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Re: "Beware the agapanthus" revisited

Posted by Bob on December 06, 2004

In Reply to: "Beware the agapanthus" revisited posted by Keith Rennie on December 06, 2004

: "Beware the agapanthus"

: The posting below did not receive good answers at the time: here, five years late, is a suggested solution:

: Posted by PHIL MACHIN on November 21, 1999

: I am trying to find the origin of the saying "Beware the agapanthus". I know that the agapanthus is a flower (the African Lily) and that the name comes from the Greek for love (agape) and flower (anthos). But why should anyone beware this flower? Any answers would be gratefully received.

: ***************************************
: Here's my offer.

:
: Typically British class or racist humor, a variety of dramatic irony.
: I personally knew in 1955 a Scotsman who had such a sign painted and posted. Some time in the early 1950s he displayed the sign "Beware of the Agapanthus" at the boundary of an extensive church (mission) property in Blantyre, Malawi (then Nyasaland) as a means to discourage (Malawian) pedestrians from using the property as a thoroughfare. In those days "Beware of the dog" signs were common on fenced white ("European") properties and were generally respected because the dogs were much feared. The point here was that the church property had no dog, but agapanthus was indeed growing there. The people that the sign was intended for would know the word "Beware" but would not know what an agapanthus was, while all the white church people would know the flower and quite a few its Greek roots also. Therefore, Malawians were supposed to be suitably deterred, while the whites would just smile. It worked for a short time.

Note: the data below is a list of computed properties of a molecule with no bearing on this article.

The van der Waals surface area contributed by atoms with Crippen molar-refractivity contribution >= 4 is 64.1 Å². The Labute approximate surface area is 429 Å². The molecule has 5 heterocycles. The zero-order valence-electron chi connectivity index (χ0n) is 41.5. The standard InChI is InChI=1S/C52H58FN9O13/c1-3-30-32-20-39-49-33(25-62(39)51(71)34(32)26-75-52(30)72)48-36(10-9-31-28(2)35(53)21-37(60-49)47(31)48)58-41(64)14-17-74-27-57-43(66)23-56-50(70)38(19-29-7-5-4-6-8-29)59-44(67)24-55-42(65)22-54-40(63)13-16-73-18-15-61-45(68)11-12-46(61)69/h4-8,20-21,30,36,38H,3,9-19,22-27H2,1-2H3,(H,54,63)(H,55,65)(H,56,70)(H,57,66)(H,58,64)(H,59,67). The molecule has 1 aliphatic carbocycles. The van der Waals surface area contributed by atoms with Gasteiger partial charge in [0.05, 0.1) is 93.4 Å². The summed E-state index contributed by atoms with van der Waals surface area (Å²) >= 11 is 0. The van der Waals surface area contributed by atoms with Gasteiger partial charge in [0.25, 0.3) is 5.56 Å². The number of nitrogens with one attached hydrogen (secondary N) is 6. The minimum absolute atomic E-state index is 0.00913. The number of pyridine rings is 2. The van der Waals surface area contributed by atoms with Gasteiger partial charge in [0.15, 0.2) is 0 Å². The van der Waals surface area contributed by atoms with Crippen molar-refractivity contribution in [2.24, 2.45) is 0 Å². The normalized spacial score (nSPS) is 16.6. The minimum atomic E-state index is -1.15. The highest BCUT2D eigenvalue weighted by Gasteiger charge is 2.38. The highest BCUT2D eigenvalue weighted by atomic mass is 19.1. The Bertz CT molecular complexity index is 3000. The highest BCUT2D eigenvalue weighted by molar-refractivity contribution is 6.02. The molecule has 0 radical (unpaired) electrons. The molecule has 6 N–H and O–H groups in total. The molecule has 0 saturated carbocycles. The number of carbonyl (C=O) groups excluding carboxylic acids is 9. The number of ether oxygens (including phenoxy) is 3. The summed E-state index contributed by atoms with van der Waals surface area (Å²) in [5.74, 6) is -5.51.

: I doubt the Scotsman made it up himself. More likely the usage or example originated in dogless British suburbia in the 1930s or earlier to discourage vagrants. Of course, the phrase might in turn have come from a line somewhere in Hilaire Belloc or GK Chesterton or some such, but I never read it.

: Has anybody heard of a similar "Beware of the Aspidistra" joke? I think I heard it said in mock seriousness to me as a young boy when visiting a home in Britain in the late 1940s or 1950s, so possibly it was quite common- perhaps even a joke on a radio show. If so, the agapanthus would have been the later colonial adaptation.

: (This is intended as a new posting - apologies if it gets misplaced)
: -Keith

Reminds me of the sign showman P.T. Barnum erected inside one of his freakshow tents when the crowd remained too long gawking: This Way To The Egress. The yokels, anxious to lay eyes on this Egress, kept the traffic moving.